The deer is in fact a taxidermed stag's head, and the crimson is red paint (the can was tied around its neck), though the bullet damage was real. What kind of crazy damn fool would do a thing like that? An artist, that's who. In this case the perp was David Bradshaw, renowned for his Shotworks, as he calls his blasted and bullet-riddled concoctions. The front cover of the Anne Rice book is perforated with holes neatly configured in the shape of a cross. The back cover offers graphic evidence of how bullets can enter cleanly yet explode the innards of men and books alike.
More pock marks appear on a panel of bulletproof glass titled Bulletproof: .22 Long Rifle and .44 Magnum, evidence of how different projectiles express themselves on impact. But the blown-asunder, twisted panels of sheet steel reflect a very different approach. In the 1990s, he undertook a series called Propagation Hazard which involved burying sheets of metal and sculpting them into intriguing new configurations by detonating explosive charges all around them, relying on a mixture of calculation and chance to determine the final outcome. The expressionistic relics of tortured metal seen here exemplify that approach.
Other oddities include a painted panel of Native American symbols also signed by Chief Suh-Nah-Ska and William Burroughs (who died in the midst of another of their collaborations -- he and Bradshaw were frequent co-conspirators). He collaborated with Robert Rauschenberg as well, and although this exhibit resembles evidence taken from a massive crime scene, Bradshaw has a long and consistent history as a serious artist. What to make of it? Damn if I know. But his stuff is always provocative, even though he cannot be held legally responsible for whatever behavior his work might inspire in the viewer.
More martial impulses appear in the work of John Thornton. Most of what we see is an assortment of gold pyramids on wooden pedestals, as well as some assemblages, and it's all somewhat enigmatic, so it might help to know that Thornton is motivated by propaganda and the mechanisms of social control. For instance, In the Beginning There Was the Lie is a little box with a headless ceramic Infant Jesus of Prague figurine held in place by many nails projecting from each side. The title may refer to the way governments have historically put their own spin on things. The golden pyramids comprising his Imperial Crypts series evoke the Masonic pyramids found on dollar bills.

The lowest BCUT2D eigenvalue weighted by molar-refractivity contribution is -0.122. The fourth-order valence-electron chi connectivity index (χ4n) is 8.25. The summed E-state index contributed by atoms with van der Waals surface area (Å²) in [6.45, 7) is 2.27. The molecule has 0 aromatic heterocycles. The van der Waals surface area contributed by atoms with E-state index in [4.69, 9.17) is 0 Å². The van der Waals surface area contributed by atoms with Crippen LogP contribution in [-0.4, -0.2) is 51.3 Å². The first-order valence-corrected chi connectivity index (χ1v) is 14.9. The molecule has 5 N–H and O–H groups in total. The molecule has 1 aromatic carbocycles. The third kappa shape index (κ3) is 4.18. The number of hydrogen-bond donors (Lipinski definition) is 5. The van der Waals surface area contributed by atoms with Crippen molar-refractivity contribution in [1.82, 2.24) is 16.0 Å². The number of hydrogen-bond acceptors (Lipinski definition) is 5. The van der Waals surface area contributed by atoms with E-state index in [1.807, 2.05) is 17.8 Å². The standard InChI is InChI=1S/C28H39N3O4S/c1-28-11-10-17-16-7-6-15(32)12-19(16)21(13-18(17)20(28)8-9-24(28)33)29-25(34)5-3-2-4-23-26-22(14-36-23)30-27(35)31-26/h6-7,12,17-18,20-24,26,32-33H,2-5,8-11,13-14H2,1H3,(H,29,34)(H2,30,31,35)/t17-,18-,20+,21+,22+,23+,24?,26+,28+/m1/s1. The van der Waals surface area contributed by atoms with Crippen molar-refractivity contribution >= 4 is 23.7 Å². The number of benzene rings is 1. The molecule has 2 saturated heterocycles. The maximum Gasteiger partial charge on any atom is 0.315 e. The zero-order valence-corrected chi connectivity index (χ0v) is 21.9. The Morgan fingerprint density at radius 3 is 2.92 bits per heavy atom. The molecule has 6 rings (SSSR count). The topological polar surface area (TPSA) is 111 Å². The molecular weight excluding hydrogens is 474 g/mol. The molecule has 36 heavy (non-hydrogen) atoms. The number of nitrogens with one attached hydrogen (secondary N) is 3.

In each, a little lighted porthole offers an image of assassination, electrocution, atom bombs or torture, and no, it's not exactly your uplifting message of holiday cheer. Thornton has some valid points to make and his work has a certain stylishly paranoic cachet, but probably only a conspiracy theorist could fully appreciate all the nuances that underlie his apocalyptic commentaries.
No less edgy is Remains of State, an installation by Mathew Nesbit. What we see is anarchic, a suspended network of reeds, turtle and fish-shaped concoctions, and a variety of hubcaps containing substances such as motor oil and shards of broken glass. The materials were all taken from Lake Pontchartrain, except for the turtles, which are cutouts of aerial maps, and the fish, which were fancifully crafted from magnolia leaves and clay, and the whole thing looks like a freeze-frame view of a duck blind hurled skyward by a mini-tornado (or one of David Bradshaw's explosives).
It also graphically illustrates the extent to which humans intrude on the ecosystem -- those hubcaps and glass shards are obviously not indigenous species. In that sense, Nesbit's installation fulfills one of the time honored purposes of art: revealing the weirdness that lies just below the surface of almost everything we take for granted.